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testing regulation, with over 9000 members

News You Need to Know to Keep Your Company in Compliance with the Coast Guard's Drug Testing Rules and to Maintain A Drug Free Vessel


Random Rates for 2023

Coast Guard Updates Fines for Non-Compliance

DOT 'Recreational' Marijuana Notice: No change in Federal Policy

FAA Seeks $359,000 in Penalties on Drug Testing Violations: A Cautionary Tale

DOT Announces Change in Regulations Effective October 1, 2010

 USCG Sets Random Rates for 2023

The Coast Guard set the calendar year 2023 minimum drug testing rate at 50 percent of covered crewmembers.

The minimum random drug testing rate is effective January 1, 2023 through December 31, 2023.

Note: As a member company of The Maritime Consortium, Inc., the 50 percent testing rate does not necessarily mean 1/2 of your crew will be tested in a given year.  All Maritime Members belong to a single, approximately 10,000 employee pool.  By regulation, the random selection process is blind to us.  Therefore, members of any given company may or may not be selected and an employee could be selected multiple times.  Your membership fees cover the costs of any/all randoms your employees may be selected for.

The Coast Guard requires marine employers to establish random drug testing programs for covered crewmembers on inspected and uninspected vessels. Every marine employer is required to collect and maintain a record of drug testing program data for each calendar year, and submit this data by March 15th of the following year to the Coast Guard in an annual Management Information System report.

Coast Guard Updates Fines for Non-Compliance

The Coast Guard Authorization Act increased the civil penalty for non-compliance with chemical drug testing to $7,500 per day. This penalty also applies to failure to conduct post-accident alcohol testing.

Another change provided by the Act requires procedures to ensure that after a serious marine casualty occurs, alcohol testing be conducted no later than two hours after the casualty occurs unless such testing cannot be completed because of safety concerns directly related to the casualty. This rule applies to crewmembers or other persons responsible for the operation or safety-sensitive functions of the vessel or vessels involved in the casualty. (For more information, see Serious Marine Incident below.)


DOT "Recreational" Marijuana Notice: No change in drug policy for Mariners
Today, Jim Swart, the Director of the Office of Drug and Alcohol Policy and Compliance Office of the Department of Transportation issued a "Compliance Notice" relating to the recent initiative passed by some states to permit the use of marijuana for "recreational purposes." The notice was issued due to recent inquiries to the DOT about whether these state initiatives will have an impact upon the DOT's longstanding regulation about the use of marijuana by safety‐sensitive transportation employees – pilots, school bus drivers, truck drivers, train engineers, subway operators, aircraft maintenance personnel, transit fire‐armed security personnel, ship captains, and pipeline emergency response personnel, among others.

DOT "Recreational" Marijuana Notice Full Statement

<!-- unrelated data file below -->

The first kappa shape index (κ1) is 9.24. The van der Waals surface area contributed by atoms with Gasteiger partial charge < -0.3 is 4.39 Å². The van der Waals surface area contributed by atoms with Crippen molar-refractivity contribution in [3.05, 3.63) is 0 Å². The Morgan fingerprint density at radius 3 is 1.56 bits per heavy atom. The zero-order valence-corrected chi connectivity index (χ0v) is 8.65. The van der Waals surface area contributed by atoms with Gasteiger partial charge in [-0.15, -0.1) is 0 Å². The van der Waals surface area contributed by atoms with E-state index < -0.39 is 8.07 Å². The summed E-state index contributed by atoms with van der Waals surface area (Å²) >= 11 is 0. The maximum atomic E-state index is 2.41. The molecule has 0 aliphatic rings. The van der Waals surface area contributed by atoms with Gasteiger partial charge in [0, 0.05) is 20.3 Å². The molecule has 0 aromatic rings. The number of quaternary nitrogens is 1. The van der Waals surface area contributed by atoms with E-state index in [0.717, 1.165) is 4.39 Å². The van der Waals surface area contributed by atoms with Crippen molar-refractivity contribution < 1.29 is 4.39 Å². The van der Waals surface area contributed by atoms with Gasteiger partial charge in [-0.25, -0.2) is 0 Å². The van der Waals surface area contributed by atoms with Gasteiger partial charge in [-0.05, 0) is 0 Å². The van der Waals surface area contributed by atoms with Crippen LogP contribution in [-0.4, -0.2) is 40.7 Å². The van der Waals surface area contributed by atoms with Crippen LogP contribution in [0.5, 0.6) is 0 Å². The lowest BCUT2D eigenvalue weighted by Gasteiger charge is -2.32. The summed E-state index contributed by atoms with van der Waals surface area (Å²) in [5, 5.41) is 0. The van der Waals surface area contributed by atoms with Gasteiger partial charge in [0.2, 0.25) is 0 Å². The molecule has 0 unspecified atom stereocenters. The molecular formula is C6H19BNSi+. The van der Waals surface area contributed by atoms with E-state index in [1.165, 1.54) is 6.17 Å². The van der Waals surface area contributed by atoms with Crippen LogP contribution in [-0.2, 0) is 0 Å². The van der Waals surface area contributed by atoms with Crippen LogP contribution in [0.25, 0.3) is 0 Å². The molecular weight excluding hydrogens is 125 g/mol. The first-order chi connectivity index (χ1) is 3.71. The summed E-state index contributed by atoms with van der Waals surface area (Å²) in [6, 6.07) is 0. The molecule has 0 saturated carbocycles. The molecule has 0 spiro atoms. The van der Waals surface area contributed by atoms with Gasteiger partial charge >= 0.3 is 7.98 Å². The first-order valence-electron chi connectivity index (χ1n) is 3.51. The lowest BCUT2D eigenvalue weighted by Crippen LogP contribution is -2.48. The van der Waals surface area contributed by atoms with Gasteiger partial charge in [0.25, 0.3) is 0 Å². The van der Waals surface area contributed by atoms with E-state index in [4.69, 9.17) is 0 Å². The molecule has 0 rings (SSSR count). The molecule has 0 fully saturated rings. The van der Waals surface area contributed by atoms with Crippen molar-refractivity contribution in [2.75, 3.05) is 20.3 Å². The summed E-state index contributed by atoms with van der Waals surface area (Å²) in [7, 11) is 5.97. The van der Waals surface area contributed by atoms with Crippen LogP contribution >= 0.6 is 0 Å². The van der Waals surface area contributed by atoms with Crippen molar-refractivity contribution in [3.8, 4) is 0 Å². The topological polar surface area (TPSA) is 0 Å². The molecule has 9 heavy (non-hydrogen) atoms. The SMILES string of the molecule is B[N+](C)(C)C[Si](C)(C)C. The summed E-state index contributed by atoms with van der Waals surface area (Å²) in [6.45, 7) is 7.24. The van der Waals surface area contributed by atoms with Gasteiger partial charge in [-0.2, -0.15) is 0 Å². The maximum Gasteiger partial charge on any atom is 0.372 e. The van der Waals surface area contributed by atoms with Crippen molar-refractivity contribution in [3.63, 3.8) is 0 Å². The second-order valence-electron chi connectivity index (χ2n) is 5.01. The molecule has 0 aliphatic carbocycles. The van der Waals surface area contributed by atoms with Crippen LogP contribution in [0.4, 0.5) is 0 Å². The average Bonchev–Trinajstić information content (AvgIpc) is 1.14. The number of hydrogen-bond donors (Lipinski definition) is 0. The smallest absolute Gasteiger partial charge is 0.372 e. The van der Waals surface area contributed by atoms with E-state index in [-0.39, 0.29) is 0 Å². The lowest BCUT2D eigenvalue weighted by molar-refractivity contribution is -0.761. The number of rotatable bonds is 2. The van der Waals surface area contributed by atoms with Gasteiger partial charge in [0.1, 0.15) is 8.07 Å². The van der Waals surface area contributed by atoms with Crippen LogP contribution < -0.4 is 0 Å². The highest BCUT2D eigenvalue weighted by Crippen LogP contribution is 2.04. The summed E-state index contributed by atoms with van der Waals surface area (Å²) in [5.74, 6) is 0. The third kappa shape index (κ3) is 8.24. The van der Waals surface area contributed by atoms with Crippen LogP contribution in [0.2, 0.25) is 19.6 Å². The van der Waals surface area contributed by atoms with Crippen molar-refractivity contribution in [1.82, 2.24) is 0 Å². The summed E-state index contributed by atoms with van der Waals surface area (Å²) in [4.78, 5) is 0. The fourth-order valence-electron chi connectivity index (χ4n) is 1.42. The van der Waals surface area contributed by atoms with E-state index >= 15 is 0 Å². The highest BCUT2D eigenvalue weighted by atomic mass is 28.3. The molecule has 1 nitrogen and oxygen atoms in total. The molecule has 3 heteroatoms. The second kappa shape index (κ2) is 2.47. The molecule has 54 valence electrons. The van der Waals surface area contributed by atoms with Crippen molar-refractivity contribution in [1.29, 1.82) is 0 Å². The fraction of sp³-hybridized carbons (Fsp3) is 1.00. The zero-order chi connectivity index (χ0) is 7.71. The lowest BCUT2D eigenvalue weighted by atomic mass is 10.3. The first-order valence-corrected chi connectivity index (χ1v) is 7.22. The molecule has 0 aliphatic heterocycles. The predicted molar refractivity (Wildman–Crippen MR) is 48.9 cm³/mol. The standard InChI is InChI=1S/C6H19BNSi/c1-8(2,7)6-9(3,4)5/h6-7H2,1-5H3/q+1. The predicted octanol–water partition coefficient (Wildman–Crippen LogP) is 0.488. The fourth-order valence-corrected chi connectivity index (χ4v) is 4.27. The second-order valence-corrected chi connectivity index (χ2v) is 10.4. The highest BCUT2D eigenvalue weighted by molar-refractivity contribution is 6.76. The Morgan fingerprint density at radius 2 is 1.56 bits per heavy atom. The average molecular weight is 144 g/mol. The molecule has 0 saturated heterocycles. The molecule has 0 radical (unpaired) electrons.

A Cautionary Tale for Marine Employers: FAA Seeks $359,350 in Penalties for Drug Testing Violations
Under drug testing regulations paralell to those for Marine Employers, the FAA has proposed $359,350.00 in civil penalties to GKN Aerospace Chem-Tronics for their alleged failure to pre-employment test or receive verified negative drug tests for 17 people hired to perform safety sensitive functions. Other irregularities were cited alleging improper testing or failure to random test several employees in accordance with DOT regulations.

All marine employers are urged to consider their drug testing program very carefully to ensure their compliance with the regulations. Ultimately it is you, the marine employer, who is responsible for ensuring that you are in compliance with the Coast Guard's drug testing regulations.

FAA Press Release

DOT Announces Changes in Regulations Effective October 1, 2010

On August 16, 2010, DOT published a final rule which will go into effect on
October 1, 2010. This rule affects anyone in a random drug testing program
mandated by the US Coast Guard.

The new regulation adds MDMA known on the street as Ecstasy to the list
of drugs screened for in DOT mandated drug tests.
For initial tests, the agency lowered the cutoff levels for detecting the
presence of cocaine and amphetamines, and heroin was added to the list.
Initial tests are the first tests done on samples. If a sample shows
positive results for illegal drugs, it is then put through a confirmation
Drugs that will be screened for once the regulation goes into effect include:

  • Marijuana
  • Cocaine
  • Opiate metabolites of codeine and/or morphine
  • 6-Acetylmorphine, which is heroin
  • Phencyclidine, commonly referred to as PCP
  • Amphetamines of AMP and/or MAMP, such as speed
  • MDMA, street name Ecstasy

Beginning October 1, any USCG mandated drug tests will automatically
incorporate the regulations. There are no additional actions required

Maritime Compliance Update is published to keep members informed on aspects of the mandatory Coast Guard drug testing regulation, rules of operation of the Consortium, and to help them stay in full compliance with the regulations. It is not intended as legal advice.

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